Hungary faced enormous challenges after the massive arrivals of migrants and refugees during 2015 and 2016 but several measures taken to respond to the situation raise serious concerns about the protection of human rights and fundamental freedoms of migrants and refugees, a report by the Council of Europe (CoE) Secretary-General’s Special Representative on migration and refugees Tomas Bocek published on Thursday said.
Bocek evaluated the situation of asylum-seekers in Serbia and Hungary in the nearly 40-page report, which is based on a fact-finding visit he paid to the two countries in June this year. He visited several reception centres in Serbia and migrant transit zones in Röszke and Tompa in southern Hungary, also meeting representatives of local authorities and civil organisations.
“The confinement of asylum-seekers in the Röszke and Tompa transit zones raises questions about de facto deprivation of their liberty”,
Bocek said in the report. He identified the confinement of children in these transit zones, including unaccompanied children between the ages of 14 and 18, as a matter which demands measures to be urgently taken. The report calls for setting up a guardianship system for children between the ages of 14 and 18.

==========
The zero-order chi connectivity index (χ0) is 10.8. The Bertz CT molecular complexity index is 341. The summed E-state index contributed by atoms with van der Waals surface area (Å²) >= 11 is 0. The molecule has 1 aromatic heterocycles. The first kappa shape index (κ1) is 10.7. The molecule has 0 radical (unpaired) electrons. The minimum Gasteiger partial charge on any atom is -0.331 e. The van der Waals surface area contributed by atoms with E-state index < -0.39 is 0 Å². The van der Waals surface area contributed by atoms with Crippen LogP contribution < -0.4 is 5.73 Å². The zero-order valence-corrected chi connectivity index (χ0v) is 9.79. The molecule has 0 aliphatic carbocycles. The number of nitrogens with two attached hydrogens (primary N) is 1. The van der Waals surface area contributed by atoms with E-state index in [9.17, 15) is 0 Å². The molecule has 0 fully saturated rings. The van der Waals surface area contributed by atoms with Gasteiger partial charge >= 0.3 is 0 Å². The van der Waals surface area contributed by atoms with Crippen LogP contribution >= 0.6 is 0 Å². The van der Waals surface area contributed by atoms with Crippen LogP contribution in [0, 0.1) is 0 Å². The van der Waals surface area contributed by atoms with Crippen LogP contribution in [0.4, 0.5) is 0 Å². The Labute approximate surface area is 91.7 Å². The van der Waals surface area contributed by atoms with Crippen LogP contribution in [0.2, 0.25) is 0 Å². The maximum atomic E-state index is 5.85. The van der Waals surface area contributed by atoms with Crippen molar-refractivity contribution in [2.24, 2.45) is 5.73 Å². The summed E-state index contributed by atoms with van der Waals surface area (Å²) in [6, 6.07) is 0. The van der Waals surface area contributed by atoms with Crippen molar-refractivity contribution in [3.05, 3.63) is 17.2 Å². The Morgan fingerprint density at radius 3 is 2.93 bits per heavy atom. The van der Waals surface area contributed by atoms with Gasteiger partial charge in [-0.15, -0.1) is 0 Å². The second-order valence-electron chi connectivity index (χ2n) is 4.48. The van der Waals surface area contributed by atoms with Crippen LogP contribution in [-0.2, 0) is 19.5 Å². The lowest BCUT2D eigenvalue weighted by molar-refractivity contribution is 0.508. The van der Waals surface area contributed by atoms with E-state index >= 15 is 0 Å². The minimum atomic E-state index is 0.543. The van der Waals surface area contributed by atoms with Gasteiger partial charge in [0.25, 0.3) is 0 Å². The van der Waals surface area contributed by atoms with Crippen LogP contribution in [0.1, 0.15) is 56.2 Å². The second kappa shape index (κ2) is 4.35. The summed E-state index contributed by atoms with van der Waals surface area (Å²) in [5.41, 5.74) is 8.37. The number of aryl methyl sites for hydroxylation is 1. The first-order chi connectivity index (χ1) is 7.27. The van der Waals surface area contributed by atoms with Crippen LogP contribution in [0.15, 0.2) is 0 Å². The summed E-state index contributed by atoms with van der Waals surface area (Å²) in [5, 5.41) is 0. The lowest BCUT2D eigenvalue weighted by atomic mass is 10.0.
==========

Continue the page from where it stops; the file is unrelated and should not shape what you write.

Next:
“The primary consideration should be the best interest of the child. Every effort should be made to avoid resorting to the deprivation of liberty of migrant and refugee children on the sole ground of their migration status,” he said in the report.
“It is essential that the right to seek asylum, including effective access to asylum procedures and effective appeal mechanisms, is guaranteed to every migrant and refugee,” he added.
Bocek said the state of cleanliness and the hygienic conditions were good in the transit zones but “at the time of our visit there were several complaints by asylum-seekers about unbearable heat inside the containers.”
“Some unaccompanied children with whom we met complained that the food they received was not sufficient,” he added.
Photo: Balázs Béli